What about the Hydrangeas?

Eek! What about the Hydrangeas? They're flowering madly, and I haven't yet taken a single photograph. They are beautiful, and I haven't yet written a single gushing sentence. It's time to remedy this - right now. OK, so the lawns are wet and it's still drizzling. Watery shoes, wet socks... A problem? Shouldn't be.

Wednesday 27th January

So, to redress the balance, here's my first hydrangea sentence. 'The mid-summer rain has encouraged the hydrangeas in my garden to even greater blooming feats.' Hmm... Bland, and lacks emotional connection, maybe?

Hydrangeas are shrubs that I tend to ignore, take for granted, forget to prune, and so on. I must do something about this. Though, in my defence, the garden generally isn't watery enough to guarantee their happiness. Often I find them struggling and have to water them with the hoses.

 By the pergola.
Large Daylily

Bored Dogs!

Eek! And what about the dogs? They've been inside for three days because it's been so drizzly-wet and I am loathe to get my shoes wet. I don't have gumboots. Solution! Plastic bags over the feet, hee hee. I will test this idea out at the dog park. Anyone who thinks this looks silly might just dismiss me as a daft old lady. But I will be a daft old lady who is showing great initiative and enjoying some outdoors exercise with three happy dogs. Ha!


The bags worked brilliantly! I'm home, and I'd love to be doing some gardening. Apart from the drizzle, all the vegetation is dripping wet, overhanging the paths, and the lawns underfoot are long and soggy. Excuses, excuses. All I've done for the last two days is pull weeds out of the driveway when I get the dogs up. Pretty low impact, this.

Thursday 28th January

Trying again to do homage to Hydrangeas, those honest, humble shrubs, heaped with old-fashioned charm. Hmm... Alliteration aside, I've noticed something nice. The flowers fit properly with the foliage. The big mop-tops have strong, fat shrubs to support them. The smaller, 'gourmet' hydrangeas are likewise in the right scale. Hydrangea blooms don't flop. Ha!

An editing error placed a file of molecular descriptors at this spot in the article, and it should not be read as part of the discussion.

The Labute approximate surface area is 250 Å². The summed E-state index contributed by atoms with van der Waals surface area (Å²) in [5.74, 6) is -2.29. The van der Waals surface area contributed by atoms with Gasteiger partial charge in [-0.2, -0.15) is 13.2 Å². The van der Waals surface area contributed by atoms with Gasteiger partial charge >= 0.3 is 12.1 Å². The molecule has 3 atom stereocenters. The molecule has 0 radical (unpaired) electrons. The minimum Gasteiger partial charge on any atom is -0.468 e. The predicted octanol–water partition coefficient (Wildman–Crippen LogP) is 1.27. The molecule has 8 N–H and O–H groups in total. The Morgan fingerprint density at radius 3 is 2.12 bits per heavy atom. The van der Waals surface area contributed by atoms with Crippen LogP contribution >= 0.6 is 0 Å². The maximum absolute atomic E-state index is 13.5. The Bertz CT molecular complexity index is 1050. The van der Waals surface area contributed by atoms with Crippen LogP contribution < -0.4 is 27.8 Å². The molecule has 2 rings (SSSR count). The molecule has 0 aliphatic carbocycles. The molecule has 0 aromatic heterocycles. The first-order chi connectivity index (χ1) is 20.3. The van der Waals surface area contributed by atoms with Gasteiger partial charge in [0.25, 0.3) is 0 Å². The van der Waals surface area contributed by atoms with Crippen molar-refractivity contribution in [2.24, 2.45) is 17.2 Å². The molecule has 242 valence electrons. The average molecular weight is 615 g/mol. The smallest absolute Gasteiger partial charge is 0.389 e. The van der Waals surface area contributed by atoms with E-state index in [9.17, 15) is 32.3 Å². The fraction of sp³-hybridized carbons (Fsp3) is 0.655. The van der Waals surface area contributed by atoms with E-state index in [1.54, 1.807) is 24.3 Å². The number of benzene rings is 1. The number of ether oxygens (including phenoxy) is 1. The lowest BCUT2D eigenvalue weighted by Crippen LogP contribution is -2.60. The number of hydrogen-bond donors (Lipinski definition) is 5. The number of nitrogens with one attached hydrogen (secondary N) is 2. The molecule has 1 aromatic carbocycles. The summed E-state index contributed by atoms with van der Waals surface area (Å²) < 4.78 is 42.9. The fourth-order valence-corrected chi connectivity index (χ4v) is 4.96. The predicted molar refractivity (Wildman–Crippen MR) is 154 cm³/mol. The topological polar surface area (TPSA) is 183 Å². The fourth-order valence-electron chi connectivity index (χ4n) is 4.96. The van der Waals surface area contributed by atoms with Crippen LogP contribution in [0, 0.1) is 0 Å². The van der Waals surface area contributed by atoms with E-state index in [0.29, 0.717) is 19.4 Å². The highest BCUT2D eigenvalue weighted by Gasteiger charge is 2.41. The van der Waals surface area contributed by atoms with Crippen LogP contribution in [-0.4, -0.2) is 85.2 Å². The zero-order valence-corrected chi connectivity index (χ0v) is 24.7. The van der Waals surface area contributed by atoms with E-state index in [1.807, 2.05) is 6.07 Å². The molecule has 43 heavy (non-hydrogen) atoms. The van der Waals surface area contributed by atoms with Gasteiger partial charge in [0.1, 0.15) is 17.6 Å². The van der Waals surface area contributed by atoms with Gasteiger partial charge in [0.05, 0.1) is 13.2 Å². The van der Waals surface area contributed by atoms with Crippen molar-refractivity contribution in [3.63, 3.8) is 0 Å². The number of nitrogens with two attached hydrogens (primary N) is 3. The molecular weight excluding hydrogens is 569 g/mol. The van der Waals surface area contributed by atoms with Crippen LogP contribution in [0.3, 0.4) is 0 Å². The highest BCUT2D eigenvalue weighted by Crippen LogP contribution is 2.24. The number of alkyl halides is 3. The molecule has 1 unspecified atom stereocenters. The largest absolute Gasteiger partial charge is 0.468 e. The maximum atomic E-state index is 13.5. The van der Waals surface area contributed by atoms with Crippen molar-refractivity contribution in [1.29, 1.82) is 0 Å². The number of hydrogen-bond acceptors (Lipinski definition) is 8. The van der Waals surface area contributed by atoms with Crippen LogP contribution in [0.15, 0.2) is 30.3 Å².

Yippee! Finally the drizzle has stopped. I've been in the garden for three hours, just trimming and weeding. I have missed my garden so much. OK, so there is so very much still to do. And so much Lychnis. Two years ago the interior of the Glass-House Garden was filled with pink and blue Lupins. And the daylilies didn't really do anything. This spring - hardly one Lupin. This summer - the Lychnis is covering everything with flowery fluff, and the daylilies have obviously settled in and are blooming beautifully.

Friday 29th January

I've had the busiest day. First the dog park, where we wandered around for an hour. Then, just as we all piled into the car, one of our friends arrived. 'Let's go to the dog park' I said, opened the doors, and we all piled out again. Do you know, I don't think those dogs noticed anything unusual. They don't have the sequential concept.

 By the red dahlias.
One Barrowful...

Since I've been home I've been working hard in the garden, trimming and weeding in the Herb Spiral and the surrounding Pergola garden. It's been slow, nit-picking work. For example, a nasty creeping grass has secretly been doing just that, and its roots have had to be uncovered and carefully coaxed out. I haven't finished that task. I've cut up all the old annual cornflowers and old pansies for 'mulch'. A revelation : much of the Lychnis is two or three years old, and so I've been sensibly pulling it out. Little self-sown replacements are already growing well in the shade of the big old clumps.

 Perfect shrubs for the garden underneath the variegated Elm Tree.
New Hydrangeas

And thinking back to the hydrangeas, I think I've planted them in the most appropriate borders. Most are in dappled shade, and the original shrub by the side of the house loses the sun by lunchtime. All my newer plantings are en masse, so to speak, so their flowering impact is considerable. This summer my hydrangeas are happy, and that makes me happy. Yeay!